Rafsanjani was born on August 24, 1934, in Bahraman, a village near the city of Rafsanjan in Kerman province in south-central Iran. His father, Mirza Ali Hashemi Bahramani, was a wealthy pistachio grower who had five sons and four daughters with his wife, Mah Bibi Safarian. In Iran, Hashemi is usually the last name of a person who is a Sayyed -- someone who can trace direct lineage to the Prophet Mohammad. Rafsajani is not a Sayyed, but the last name was used because his great-grandfather's name was Hashem.
Rafsanjani left Bahraman at the age of 14 and moved to Qom to receive a Shia education. He studied under many of the most prominent ayatollahs, but has always considered himself, first and foremost, a disciple of Khomeini. In 1958, he married Effat Mar'ashi, a daughter of a respected cleric of Rafsanjan, Sayyed Mohammad Sadegh Mar'ashi, and granddaughter of Grand Ayatollah Sayyed Mohammad Kazem Tabatabaei Yazdi, an important cleric during the Constitutional Revolution, which he opposed. They have five children: Fatemeh (a physician), Mohsen, Faezeh, Mehdi, and Yaser.
After Khomeini was exiled in November 1964, first to Turkey and then Iraq, Rafsanjani and other former students of the ayatollah continued the struggle against the Shah. In retaliation for their leader's exile, his followers assassinated the Shah's prime minister, Hassan Ali Mansur (1923-1965), on January 27, 1965. The actual gunman was Mohammad Bokharaei, a 17-year-old member of the Fadayan-e Islam (Devotees of Islam) group. It is widely believed that it was Rafsanjani who provided the gun to Bokharaei, although he has denied it. Bokharaei and his three accomplices -- Haj Sadegh Amani, Reza Saffar Harandi, and Morteza Niknejad -- were executed.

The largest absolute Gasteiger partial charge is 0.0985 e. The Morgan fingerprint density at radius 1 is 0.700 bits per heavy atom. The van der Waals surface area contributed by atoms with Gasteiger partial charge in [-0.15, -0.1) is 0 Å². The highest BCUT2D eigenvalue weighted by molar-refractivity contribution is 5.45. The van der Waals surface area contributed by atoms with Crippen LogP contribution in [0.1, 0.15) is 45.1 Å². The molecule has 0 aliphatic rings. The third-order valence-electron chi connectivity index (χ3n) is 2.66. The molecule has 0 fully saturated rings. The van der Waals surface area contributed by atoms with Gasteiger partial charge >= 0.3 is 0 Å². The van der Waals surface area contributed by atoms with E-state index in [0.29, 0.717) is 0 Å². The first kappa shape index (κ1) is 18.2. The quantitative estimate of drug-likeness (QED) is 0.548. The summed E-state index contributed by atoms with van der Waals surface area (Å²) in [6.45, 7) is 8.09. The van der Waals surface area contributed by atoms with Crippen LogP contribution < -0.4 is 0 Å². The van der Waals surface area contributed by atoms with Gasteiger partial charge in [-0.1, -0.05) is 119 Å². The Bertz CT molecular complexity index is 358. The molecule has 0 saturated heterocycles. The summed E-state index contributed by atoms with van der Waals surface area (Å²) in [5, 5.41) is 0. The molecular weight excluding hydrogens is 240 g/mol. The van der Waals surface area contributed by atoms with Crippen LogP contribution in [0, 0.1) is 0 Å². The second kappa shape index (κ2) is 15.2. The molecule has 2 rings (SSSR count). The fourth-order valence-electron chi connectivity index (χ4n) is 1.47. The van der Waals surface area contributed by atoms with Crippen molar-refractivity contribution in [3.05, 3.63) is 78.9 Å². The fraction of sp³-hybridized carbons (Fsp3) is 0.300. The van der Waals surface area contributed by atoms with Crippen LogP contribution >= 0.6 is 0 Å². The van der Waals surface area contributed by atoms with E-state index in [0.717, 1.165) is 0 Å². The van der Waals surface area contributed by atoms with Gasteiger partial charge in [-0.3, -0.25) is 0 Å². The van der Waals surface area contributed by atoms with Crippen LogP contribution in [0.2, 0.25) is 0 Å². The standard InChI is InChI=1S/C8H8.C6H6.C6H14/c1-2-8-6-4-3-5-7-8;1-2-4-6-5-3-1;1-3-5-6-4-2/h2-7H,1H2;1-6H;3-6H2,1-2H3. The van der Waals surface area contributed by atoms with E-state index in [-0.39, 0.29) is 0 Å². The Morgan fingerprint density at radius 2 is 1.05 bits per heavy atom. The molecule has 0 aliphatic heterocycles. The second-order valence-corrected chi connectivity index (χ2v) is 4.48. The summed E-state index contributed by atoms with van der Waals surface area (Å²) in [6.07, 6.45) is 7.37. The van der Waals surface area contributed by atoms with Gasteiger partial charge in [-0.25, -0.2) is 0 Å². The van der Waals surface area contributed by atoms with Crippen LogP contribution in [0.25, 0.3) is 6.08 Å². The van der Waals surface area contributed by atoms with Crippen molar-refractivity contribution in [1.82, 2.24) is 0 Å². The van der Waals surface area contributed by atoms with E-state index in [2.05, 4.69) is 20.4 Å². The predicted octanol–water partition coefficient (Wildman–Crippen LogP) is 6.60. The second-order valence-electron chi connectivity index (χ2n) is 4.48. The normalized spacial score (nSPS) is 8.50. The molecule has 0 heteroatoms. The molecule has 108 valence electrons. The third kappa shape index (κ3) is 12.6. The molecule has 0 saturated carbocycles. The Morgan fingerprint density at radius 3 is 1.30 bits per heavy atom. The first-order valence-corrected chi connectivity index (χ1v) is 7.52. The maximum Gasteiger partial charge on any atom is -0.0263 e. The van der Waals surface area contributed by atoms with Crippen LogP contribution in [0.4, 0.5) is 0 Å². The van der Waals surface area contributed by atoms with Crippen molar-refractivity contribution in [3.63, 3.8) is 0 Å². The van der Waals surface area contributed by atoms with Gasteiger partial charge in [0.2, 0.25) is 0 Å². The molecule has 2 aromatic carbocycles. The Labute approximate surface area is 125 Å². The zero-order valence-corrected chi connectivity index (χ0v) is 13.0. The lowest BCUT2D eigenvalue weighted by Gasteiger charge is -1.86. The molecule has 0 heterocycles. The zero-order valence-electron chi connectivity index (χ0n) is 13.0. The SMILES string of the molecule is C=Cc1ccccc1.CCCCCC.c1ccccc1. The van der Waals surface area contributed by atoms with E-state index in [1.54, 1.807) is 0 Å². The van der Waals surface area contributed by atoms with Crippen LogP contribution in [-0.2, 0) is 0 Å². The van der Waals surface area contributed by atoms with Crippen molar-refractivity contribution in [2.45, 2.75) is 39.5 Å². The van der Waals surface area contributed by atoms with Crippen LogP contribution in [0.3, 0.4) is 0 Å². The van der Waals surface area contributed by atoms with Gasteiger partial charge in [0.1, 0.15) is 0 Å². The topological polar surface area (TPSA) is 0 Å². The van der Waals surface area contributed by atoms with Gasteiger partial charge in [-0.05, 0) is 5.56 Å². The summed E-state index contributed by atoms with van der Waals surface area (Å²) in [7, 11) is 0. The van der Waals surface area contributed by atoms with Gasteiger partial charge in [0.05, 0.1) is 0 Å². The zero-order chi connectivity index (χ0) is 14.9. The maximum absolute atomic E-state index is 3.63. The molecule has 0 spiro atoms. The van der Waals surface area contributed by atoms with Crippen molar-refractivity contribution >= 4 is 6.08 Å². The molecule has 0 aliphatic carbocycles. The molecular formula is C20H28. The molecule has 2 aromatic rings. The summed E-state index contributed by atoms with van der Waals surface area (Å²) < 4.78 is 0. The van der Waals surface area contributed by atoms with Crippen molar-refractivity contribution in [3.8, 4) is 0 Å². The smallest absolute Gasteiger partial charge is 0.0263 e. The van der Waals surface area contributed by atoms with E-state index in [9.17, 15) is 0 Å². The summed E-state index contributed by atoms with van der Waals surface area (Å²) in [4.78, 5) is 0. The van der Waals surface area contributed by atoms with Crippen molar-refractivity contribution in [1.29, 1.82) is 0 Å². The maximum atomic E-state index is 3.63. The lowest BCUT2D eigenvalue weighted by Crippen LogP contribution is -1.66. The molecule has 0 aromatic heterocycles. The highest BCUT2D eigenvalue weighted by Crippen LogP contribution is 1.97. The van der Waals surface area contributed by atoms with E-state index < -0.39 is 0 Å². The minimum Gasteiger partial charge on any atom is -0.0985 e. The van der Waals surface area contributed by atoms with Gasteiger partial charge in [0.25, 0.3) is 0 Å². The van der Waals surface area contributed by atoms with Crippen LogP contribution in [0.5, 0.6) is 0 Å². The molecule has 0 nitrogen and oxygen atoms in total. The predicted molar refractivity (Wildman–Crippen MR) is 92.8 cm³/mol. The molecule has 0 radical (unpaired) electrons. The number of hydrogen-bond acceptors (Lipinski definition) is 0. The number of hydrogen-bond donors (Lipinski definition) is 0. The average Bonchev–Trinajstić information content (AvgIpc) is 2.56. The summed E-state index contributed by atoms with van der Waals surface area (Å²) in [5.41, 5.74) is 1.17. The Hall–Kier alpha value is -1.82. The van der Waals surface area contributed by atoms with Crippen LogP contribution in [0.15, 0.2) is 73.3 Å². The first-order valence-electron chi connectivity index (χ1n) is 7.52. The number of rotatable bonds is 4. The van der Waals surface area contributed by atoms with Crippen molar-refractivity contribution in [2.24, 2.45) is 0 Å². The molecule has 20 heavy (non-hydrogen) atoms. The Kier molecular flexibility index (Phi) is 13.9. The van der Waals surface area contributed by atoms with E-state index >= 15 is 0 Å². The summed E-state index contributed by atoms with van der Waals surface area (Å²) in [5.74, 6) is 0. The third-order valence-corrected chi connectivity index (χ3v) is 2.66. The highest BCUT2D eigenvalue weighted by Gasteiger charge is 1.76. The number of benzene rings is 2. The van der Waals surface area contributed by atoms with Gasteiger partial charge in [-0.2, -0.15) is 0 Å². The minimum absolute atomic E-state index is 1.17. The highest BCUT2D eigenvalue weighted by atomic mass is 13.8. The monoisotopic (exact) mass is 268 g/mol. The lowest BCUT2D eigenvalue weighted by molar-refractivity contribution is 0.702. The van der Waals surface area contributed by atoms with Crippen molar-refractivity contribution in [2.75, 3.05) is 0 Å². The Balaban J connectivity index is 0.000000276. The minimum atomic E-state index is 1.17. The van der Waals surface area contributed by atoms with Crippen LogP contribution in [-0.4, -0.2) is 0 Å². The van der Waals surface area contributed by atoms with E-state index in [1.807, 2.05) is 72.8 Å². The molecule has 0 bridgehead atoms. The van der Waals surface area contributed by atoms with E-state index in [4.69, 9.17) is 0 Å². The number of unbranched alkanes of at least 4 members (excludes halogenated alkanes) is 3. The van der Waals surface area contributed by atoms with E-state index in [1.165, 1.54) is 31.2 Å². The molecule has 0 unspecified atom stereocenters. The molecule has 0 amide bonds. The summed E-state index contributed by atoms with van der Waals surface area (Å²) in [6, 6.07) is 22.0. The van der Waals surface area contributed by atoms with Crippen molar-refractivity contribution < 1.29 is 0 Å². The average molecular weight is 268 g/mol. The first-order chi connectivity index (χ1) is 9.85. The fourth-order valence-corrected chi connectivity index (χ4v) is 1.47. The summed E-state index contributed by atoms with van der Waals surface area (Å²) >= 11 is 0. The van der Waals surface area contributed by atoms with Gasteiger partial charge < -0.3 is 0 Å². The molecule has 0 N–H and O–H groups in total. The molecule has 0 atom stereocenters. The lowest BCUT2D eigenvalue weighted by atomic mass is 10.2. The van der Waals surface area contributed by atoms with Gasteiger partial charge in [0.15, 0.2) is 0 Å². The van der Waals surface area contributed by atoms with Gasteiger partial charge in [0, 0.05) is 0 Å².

SAVAK, the Shah's dreaded security apparatus, was aware of Rafsanjani's activities. He was in close contact with Khomeini in Najaf, Iraq, as well as with the Mojahedin-e Khlagh Organization (MKO), the leftist Islamic group founded in 1965, through Vahid Afrakhteh. The MKO was also in contact with Khomeini through Torab Haghshenas and Hossein Rouhani. When a communist faction that included Afrakhteh took over the MKO in 1975, Rafsanjani cut off contact with them. There are many documents from that era that show that he was under sometimes ridiculously close surveillance by SAVAK. Between 1963 and 1978, he was jailed five times.